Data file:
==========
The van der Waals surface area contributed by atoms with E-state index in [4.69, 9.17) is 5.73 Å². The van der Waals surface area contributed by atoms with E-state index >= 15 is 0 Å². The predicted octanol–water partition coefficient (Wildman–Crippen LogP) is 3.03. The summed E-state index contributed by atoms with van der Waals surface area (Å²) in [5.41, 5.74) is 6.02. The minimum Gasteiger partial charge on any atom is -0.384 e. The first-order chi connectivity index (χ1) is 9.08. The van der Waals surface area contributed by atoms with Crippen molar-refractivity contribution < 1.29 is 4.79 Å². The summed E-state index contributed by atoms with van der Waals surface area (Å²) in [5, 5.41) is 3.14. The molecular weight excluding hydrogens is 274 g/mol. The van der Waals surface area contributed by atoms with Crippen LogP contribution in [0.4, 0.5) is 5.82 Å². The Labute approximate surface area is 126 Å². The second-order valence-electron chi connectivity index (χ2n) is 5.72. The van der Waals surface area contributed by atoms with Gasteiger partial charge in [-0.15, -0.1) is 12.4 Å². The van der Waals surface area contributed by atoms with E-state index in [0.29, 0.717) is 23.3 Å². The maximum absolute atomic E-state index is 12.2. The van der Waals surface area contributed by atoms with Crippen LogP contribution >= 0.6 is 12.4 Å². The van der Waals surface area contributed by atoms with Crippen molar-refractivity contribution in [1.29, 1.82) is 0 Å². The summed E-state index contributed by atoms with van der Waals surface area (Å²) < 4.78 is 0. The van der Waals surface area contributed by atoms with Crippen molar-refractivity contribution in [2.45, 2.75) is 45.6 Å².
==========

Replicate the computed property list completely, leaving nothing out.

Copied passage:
The van der Waals surface area contributed by atoms with E-state index in [4.69, 9.17) is 5.73 Å². The van der Waals surface area contributed by atoms with E-state index >= 15 is 0 Å². The predicted octanol–water partition coefficient (Wildman–Crippen LogP) is 3.03. The summed E-state index contributed by atoms with van der Waals surface area (Å²) in [5.41, 5.74) is 6.02. The minimum Gasteiger partial charge on any atom is -0.384 e. The first-order chi connectivity index (χ1) is 9.08. The van der Waals surface area contributed by atoms with Crippen molar-refractivity contribution < 1.29 is 4.79 Å². The summed E-state index contributed by atoms with van der Waals surface area (Å²) in [5, 5.41) is 3.14. The molecular weight excluding hydrogens is 274 g/mol. The van der Waals surface area contributed by atoms with Crippen LogP contribution in [0.4, 0.5) is 5.82 Å². The Labute approximate surface area is 126 Å². The second-order valence-electron chi connectivity index (χ2n) is 5.72. The van der Waals surface area contributed by atoms with Gasteiger partial charge in [-0.15, -0.1) is 12.4 Å². The van der Waals surface area contributed by atoms with E-state index in [0.29, 0.717) is 23.3 Å². The maximum absolute atomic E-state index is 12.2. The van der Waals surface area contributed by atoms with Crippen LogP contribution >= 0.6 is 12.4 Å². The van der Waals surface area contributed by atoms with Crippen molar-refractivity contribution in [1.29, 1.82) is 0 Å². The summed E-state index contributed by atoms with van der Waals surface area (Å²) < 4.78 is 0. The van der Waals surface area contributed by atoms with Crippen molar-refractivity contribution in [2.45, 2.75) is 45.6 Å².